Robert M. Danin

Middle East Matters

Danin analyzes critical developments and U.S. foreign policy in the Middle East.

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President Obama’s March Summit with Israeli Prime Minister Netanyahu

by Robert M. Danin
February 28, 2014

U.S. president Barack Obama meets with Israel's prime minister Benjamin Netanyahu in the Oval Office of the White House in Washington, May 18, 2009 (Downing/Courtesy Reuters). U.S. president Barack Obama meets with Israel's prime minister Benjamin Netanyahu in the Oval Office of the White House in Washington, May 18, 2009 (Downing/Courtesy Reuters).

President Barack Obama hosts Prime Minister Benjamin Netanyahu in Washington on Monday. The last time the two leaders met together—September 30, 2013, in the same Oval Office—Obama had big news for the Israeli leader: his administration had been engaged in secret high-level negotiations for the previous seven months with Israel’s most menacing adversary, Iran.

The upcoming Israeli-American summit will surely lack such drama. While their conversation will focus on the same two issues that have dominated their nearly five year long dialogue—Iran and peace with the Palestinians—the discussion now will be over major negotiating tactics, not fundamental strategy. President Obama will not spend time trying to keep Israeli aircraft from attacking Iranian nuclear facilities nor will he push Netanyahu to stop settlement activity.

For now, the Obama administration is in the driver’s seat, leading negotiations both with Iran and between Israel and the Palestinians. Netanyahu is largely a bystander to one process and a reactive participant in the other. Differences between the United States and Israel have not been removed so much as deferred. Netanyahu will react to Obama; he is not positioned to advocate a wholly different approach on either front.

Iran: The fundamental gap between Obama and Netanyahu’s objectives regarding Iran remains: the American leader’s goal is to prevent Iran from developing a nuclear weapon, the Israeli objective is to see Iran deprived of the capability to develop a nuclear weapon. But the United States has signed an interim nuclear accord with Tehran in the period since Obama and Netanyahu last met, and negotiations on a comprehensive deal between the P5+1 and Iran are ongoing.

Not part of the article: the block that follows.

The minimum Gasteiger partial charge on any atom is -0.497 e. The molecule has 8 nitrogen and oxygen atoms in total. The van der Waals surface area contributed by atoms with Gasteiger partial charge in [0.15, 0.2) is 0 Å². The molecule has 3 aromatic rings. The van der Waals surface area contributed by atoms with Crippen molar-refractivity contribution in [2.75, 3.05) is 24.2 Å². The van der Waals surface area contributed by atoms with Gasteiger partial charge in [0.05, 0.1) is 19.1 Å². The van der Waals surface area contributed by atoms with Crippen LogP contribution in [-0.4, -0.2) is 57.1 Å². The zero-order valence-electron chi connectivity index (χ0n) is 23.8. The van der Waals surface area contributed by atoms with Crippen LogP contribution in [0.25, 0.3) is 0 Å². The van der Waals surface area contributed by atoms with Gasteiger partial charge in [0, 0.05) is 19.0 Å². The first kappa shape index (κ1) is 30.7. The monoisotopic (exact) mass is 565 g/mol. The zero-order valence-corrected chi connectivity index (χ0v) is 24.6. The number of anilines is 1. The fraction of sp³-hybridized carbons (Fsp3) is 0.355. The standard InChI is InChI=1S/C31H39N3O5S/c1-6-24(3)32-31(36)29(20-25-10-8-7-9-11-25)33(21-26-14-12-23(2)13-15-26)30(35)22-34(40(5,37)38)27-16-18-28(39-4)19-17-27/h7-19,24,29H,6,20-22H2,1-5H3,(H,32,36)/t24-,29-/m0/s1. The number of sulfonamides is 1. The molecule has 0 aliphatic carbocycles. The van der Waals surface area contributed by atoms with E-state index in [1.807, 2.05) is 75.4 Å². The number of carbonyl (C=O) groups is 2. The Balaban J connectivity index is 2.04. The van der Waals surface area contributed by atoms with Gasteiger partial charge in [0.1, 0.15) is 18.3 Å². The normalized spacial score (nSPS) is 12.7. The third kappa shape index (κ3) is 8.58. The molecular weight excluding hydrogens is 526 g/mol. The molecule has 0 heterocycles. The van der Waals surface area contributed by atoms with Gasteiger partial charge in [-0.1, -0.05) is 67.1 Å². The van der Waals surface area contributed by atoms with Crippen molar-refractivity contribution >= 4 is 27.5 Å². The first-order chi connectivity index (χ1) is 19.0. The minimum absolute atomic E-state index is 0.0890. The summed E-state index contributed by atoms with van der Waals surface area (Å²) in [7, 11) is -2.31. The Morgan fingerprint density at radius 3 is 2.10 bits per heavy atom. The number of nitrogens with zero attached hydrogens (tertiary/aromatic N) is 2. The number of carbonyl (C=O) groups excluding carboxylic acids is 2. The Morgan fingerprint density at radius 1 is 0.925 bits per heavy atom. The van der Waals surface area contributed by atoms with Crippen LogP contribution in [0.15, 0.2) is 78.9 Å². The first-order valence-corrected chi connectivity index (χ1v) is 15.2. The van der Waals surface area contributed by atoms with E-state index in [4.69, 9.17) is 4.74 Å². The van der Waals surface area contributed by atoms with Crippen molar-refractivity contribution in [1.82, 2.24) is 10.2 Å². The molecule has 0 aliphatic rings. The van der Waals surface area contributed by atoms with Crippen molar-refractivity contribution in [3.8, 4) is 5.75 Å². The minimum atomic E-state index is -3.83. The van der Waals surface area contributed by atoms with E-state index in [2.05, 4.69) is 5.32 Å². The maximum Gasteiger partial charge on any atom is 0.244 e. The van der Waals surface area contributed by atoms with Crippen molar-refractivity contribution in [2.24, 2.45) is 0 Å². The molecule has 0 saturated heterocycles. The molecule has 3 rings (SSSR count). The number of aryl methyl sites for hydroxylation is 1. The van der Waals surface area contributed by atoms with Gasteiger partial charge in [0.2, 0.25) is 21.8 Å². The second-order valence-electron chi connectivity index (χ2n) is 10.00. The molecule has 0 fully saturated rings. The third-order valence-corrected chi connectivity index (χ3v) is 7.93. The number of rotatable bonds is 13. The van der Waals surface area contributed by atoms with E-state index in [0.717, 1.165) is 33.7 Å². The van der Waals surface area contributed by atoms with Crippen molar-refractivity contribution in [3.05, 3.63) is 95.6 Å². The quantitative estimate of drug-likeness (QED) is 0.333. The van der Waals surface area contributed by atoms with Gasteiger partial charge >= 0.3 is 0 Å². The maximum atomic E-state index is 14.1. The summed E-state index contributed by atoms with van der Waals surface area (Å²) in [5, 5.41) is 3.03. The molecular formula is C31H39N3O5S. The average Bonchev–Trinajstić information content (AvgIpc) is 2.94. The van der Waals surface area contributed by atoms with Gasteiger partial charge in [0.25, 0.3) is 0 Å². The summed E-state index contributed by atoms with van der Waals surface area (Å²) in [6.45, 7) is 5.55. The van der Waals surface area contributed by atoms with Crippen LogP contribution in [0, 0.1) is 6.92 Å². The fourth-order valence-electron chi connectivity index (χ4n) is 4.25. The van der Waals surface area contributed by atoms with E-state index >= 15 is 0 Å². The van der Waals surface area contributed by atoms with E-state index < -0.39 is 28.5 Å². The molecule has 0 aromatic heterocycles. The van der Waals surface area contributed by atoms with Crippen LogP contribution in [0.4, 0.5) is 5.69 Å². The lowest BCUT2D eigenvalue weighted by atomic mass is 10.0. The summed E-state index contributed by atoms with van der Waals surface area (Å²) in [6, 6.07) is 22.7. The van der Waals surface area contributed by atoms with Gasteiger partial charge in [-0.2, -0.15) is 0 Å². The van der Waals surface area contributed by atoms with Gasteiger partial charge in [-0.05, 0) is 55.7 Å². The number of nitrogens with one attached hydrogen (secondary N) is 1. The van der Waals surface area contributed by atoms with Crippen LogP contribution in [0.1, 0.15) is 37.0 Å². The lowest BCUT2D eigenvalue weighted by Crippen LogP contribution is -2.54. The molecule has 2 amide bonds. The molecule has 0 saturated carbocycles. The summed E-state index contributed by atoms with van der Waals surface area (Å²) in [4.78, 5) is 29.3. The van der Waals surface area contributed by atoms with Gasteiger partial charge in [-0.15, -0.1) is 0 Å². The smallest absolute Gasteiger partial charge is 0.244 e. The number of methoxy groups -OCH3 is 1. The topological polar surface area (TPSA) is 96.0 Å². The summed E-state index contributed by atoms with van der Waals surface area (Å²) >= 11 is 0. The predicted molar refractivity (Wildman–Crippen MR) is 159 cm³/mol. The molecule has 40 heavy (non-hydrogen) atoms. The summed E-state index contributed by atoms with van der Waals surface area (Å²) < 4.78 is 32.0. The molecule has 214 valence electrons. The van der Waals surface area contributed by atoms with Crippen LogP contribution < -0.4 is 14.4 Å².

Given the now open U.S.-Iranian channel, the Israeli leader will settle, for now, on trying to affect Obama’s negotiating behavior. Israel’s declaratory position is to demand no Iranian enrichment. In recent talks with Israeli officials, lead U.S. negotiator Wendy Sherman suggested that position, while desirable, is unattainable. While Netanyahu will adhere to his public position, in private he is more likely to focus on the types of constraints on Iranian enrichment activity necessary to both detect and prevent an Iranian breakout attempt. Should the negotiations with Iran produce an agreement with ample safeguards, Israel’s planes will likely remain grounded.

Israeli-Palestinian peace:  With the Obama administration’s self-imposed deadline of April 2014 for a comprehensive, conflict-ending Israeli-Palestinian peace agreement rapidly approaching, Middle East peace will once again feature prominently in the two leader’s discussions. But expect no dramatic fireworks on this front either. The Obama administration, recognizing that a comprehensive peace treaty will not be signed over the next few months, is now reportedly preparing a “framework agreement” that it will soon present to the Israelis and Palestinians.

While this remains a work in progress, with details yet to be outlined publicly, Secretary of State John Kerry is apparently preparing an outline that largely meets Netanyahu’s objectives on two issues of paramount concern to him: recognition of Israel as a Jewish state, and robust security arrangements for Israel as part of a peace agreement. On the area most likely to prove difficult for Netanyahu to agree to at this time—the final status of Jerusalem—the United States is reportedly preparing formulas sufficiently vague so as to be unobjectionable to the Israeli leader or his coalition partners.

This effort to remove Israeli negotiating objections is likely to achieve its intended result. The word out of Jerusalem late this week is that Netanyahu will probably accept the U.S. formula, or at least not reject it outright. The prime minister’s coalition partners most likely to oppose significant concessions seem to prefer a U.S. approach that keeps Israeli-Palestinian negotiations going while allowing them to keep their ministerial posts. Hence, the upcoming Obama-Netanyahu Oval Office meeting is likely to end in public professions of friendship and comity.

However, such an encounter would then set the stage for a potentially more difficult tete-a-tete when President Obama hosts Palestinian president Mahmoud Abbas on March 17. White House officials backgrounded the press this week saying “now is a very timely opportunity for [the president] to get involved.” Yet according to the Palestinian daily al-Quds, Abbas reacted angrily to the American proposals when he met recently with Secretary Kerry in Paris. To be sure, much haggling will likely continue behind the scenes. The March summits with Netanyahu and then Abbas will test whether or not this is indeed a “timely opportunity” for President Obama.

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